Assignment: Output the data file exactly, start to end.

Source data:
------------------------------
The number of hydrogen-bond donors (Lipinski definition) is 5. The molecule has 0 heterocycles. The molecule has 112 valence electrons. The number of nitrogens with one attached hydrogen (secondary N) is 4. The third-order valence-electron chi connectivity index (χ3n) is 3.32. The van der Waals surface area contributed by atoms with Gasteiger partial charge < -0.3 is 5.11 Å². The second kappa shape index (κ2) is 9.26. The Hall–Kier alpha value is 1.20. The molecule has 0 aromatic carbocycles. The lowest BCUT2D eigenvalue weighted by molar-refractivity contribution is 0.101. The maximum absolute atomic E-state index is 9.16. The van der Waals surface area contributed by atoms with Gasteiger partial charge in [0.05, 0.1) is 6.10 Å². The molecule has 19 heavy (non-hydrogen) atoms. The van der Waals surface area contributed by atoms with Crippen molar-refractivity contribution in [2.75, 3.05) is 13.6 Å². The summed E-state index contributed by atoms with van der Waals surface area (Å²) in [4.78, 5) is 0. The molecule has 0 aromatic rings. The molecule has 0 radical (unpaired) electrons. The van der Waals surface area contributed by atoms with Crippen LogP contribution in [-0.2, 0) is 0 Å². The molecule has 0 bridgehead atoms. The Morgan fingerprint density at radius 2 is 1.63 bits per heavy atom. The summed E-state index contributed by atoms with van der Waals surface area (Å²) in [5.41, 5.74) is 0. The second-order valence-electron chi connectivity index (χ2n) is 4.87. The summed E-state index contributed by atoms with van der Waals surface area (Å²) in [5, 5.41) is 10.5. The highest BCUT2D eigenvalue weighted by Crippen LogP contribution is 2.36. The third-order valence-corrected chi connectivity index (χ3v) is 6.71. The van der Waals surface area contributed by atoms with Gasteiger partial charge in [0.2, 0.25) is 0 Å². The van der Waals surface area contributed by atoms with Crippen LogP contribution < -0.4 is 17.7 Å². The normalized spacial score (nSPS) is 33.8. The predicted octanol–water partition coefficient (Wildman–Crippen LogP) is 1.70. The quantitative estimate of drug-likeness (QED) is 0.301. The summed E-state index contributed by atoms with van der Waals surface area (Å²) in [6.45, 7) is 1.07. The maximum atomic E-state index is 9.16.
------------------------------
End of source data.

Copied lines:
The number of hydrogen-bond donors (Lipinski definition) is 5. The molecule has 0 heterocycles. The molecule has 112 valence electrons. The number of nitrogens with one attached hydrogen (secondary N) is 4. The third-order valence-electron chi connectivity index (χ3n) is 3.32. The van der Waals surface area contributed by atoms with Gasteiger partial charge < -0.3 is 5.11 Å². The second kappa shape index (κ2) is 9.26. The Hall–Kier alpha value is 1.20. The molecule has 0 aromatic carbocycles. The lowest BCUT2D eigenvalue weighted by molar-refractivity contribution is 0.101. The maximum absolute atomic E-state index is 9.16. The van der Waals surface area contributed by atoms with Gasteiger partial charge in [0.05, 0.1) is 6.10 Å². The molecule has 19 heavy (non-hydrogen) atoms. The van der Waals surface area contributed by atoms with Crippen molar-refractivity contribution in [2.75, 3.05) is 13.6 Å². The summed E-state index contributed by atoms with van der Waals surface area (Å²) in [4.78, 5) is 0. The molecule has 0 aromatic rings. The molecule has 0 radical (unpaired) electrons. The van der Waals surface area contributed by atoms with Crippen LogP contribution in [-0.2, 0) is 0 Å². The molecule has 0 bridgehead atoms. The Morgan fingerprint density at radius 2 is 1.63 bits per heavy atom. The summed E-state index contributed by atoms with van der Waals surface area (Å²) in [5.41, 5.74) is 0. The second-order valence-electron chi connectivity index (χ2n) is 4.87. The summed E-state index contributed by atoms with van der Waals surface area (Å²) in [5, 5.41) is 10.5. The highest BCUT2D eigenvalue weighted by Crippen LogP contribution is 2.36. The third-order valence-corrected chi connectivity index (χ3v) is 6.71. The van der Waals surface area contributed by atoms with Gasteiger partial charge in [0.2, 0.25) is 0 Å². The van der Waals surface area contributed by atoms with Crippen LogP contribution < -0.4 is 17.7 Å². The normalized spacial score (nSPS) is 33.8. The predicted octanol–water partition coefficient (Wildman–Crippen LogP) is 1.70. The quantitative estimate of drug-likeness (QED) is 0.301. The summed E-state index contributed by atoms with van der Waals surface area (Å²) in [6.45, 7) is 1.07. The maximum atomic E-state index is 9.16.